By Jared McGrath
For the first time in it’s 35 years the festival has taken over the entire Tower City Cinemas complex to accommodate more patrons and have access to more screens, and also switched to staggered film scheduling with films overlapping rounds during the evening to allow for easier crowd control. This was met with some resistance by pass holders who plan weeks in advance as to how they can see the most number of films per day.
Fortunately, that resistance melted as pass holders experienced how much easier it was to navigate through the hallways during what had typically been busy times in prior years. While Friday and Saturday nights between 6:00 and 7:30 were still unruly with ticket holders being lined up on one side of the Gateway and Stand-by on the other, the CIFF staff run those queues like well-oiled machines, making sure it is never a source of intimidation or confusion for festival new-comers. As someone who has only missed two festivals in the last sixteen years, I am happy to say that the changes worked. Many have wondered aloud how the CIFF can continue to grow and still make use of its current facilities. We’re incredibly fortunate to have a festival that is held within the confines of one venue (take that, Toronto!), and many hope that will never change. Besides, where would it go?
Total attendance this year topped out at over 78,000 - and it’s easy to see why so many people flock to the CIFF with the quality of films from around the world that Guentzler is able to obtain: Films like this year’s Roxanne T. Mueller Audience Choice Award winner, the feel-good VINCENT WANTS TO SEA, and THE SILENCE from Germany, that sets the bar on how a good thriller should be made. Despite its difficult subject matter, everything from screenplay, pacing, structure, and cinematography in this film is what I would consider Master Class, and is my top pick of the 52 films I saw.
Scandinavian films, which hold a special place in my heart were well represented. LIMBO, from Sweden and beautifully filmed in Trinidad, tells the story of a woman coming unwound after following her husband to a new home in a strange land and discovering his infidelities. WIN/WIN from Norway (and not to be confused with the upcoming Paul Giamatti sports drama) is, on the surface, a light-hearted tale of an up and coming stock broker. Beneath, however, lies a tale slightly more dense and involved.
ALMOST KINGS, directed by Philip G. Flores, is bound to be a sleeper hit once it is distributed. Though hard to pinpoint, there’s something in its DNA that makes us feel like we’ve not seen a coming of age story quite like this. Strong performances from its cast, particularly Portia Doubleday and Lorenzo James Henrie make it hard to ignore, even when you’d rather look away. The script, by Flores and Max Doty, won the Netflix “Find Your Voice Competition”, and received a $150,000 grant, 35mm film stock from Kodak, and Panavision equipment.
Unfortunately, the CIFF screened a digital video rather than an actual film print, which is a shame. Despite it looking perfectly adequate on video, I imagine it would have looked absolutely breathtaking on film. It’s a minor detail, but a noticeable one. I understand that prints are expensive to ship, more difficult for festivals to obtain, and that the CIFF has to use the equipment available to them, but it’s here that I wish they’d take a hard line on movies available on film by telling distributors and film makers “If your movie is available on film, we want it on film”. It may be semantics, but it is a film festival, after all.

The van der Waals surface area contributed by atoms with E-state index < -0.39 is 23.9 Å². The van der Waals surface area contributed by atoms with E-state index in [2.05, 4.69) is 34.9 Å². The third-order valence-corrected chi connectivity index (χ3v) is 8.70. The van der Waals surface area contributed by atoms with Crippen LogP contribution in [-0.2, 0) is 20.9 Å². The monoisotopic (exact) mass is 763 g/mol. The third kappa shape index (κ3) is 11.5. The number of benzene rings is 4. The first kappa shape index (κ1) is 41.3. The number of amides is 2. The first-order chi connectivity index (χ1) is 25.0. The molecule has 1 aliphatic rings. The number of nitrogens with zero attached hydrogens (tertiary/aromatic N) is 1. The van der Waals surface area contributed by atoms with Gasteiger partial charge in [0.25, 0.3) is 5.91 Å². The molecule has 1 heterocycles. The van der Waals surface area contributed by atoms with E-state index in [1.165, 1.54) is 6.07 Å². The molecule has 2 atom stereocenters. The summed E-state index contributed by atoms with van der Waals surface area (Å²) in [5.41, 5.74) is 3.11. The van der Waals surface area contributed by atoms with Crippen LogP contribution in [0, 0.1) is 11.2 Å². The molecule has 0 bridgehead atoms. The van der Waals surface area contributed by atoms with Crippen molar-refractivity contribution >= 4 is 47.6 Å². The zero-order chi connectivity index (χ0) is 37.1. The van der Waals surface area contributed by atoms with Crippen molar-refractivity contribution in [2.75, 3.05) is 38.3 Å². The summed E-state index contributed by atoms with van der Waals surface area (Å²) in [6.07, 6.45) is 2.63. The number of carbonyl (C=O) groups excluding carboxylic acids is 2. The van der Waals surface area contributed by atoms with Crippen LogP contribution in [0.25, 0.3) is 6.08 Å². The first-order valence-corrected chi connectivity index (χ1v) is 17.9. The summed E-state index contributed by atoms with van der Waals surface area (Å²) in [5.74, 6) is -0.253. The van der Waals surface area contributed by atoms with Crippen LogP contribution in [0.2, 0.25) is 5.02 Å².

Another aspect putting people in the seats is the inclusion of more mainstream films and midnight screenings. INSIDIOUS, now in theaters, screened at the CIFF a week before its release during a midnight round to an almost full house. The crowd-pleasing Australian weepie MATCHING JACK, about a mother searching for a bone marrow donor for her son, hit all the marks, and pulled all the heartstrings a slick studio film should, despite being independently financed.
Clevelanders craving documentaries surely didn’t go hungry this year, and docs are where the CIFF truly shines. The quality and amount of docs, not to mention the variety of topics, is amazing. The struggle in Norway to properly and and permanently dispose of nuclear waste is explored in the thought-provoking and at times scary INTO ETERNITY. BOBBY FISCHER AGAINST THE WORLD goes inside the mind of someone who can only be described as a deeply disturbed genius. Parma native Biagio Messina brought us DYING TO DO LETTERMAN about comedian Steve Mazan’s quest to get on his favorite late night show while fighting inoperable cancer. And film lovers got a real treat with THESE AMAZING SHADOWS, which delves into the preservation of, and appreciation for, the art form that the CIFF so thoroughly and expertly promotes.
Finally, CIFF patrons should be made aware of how reputable our “little festival” has become, world-wide. Film makers love coming to Cleveland because we’re not an “Industry” festival. I heard time and again from the mouths of directors, producers and cast members, while sitting in hospitality headquarters, how nice it is to be among real film fans. So cheers to you, Cleveland, and cheers to the CIFF for once again entertaining, enlightening and educating us through film.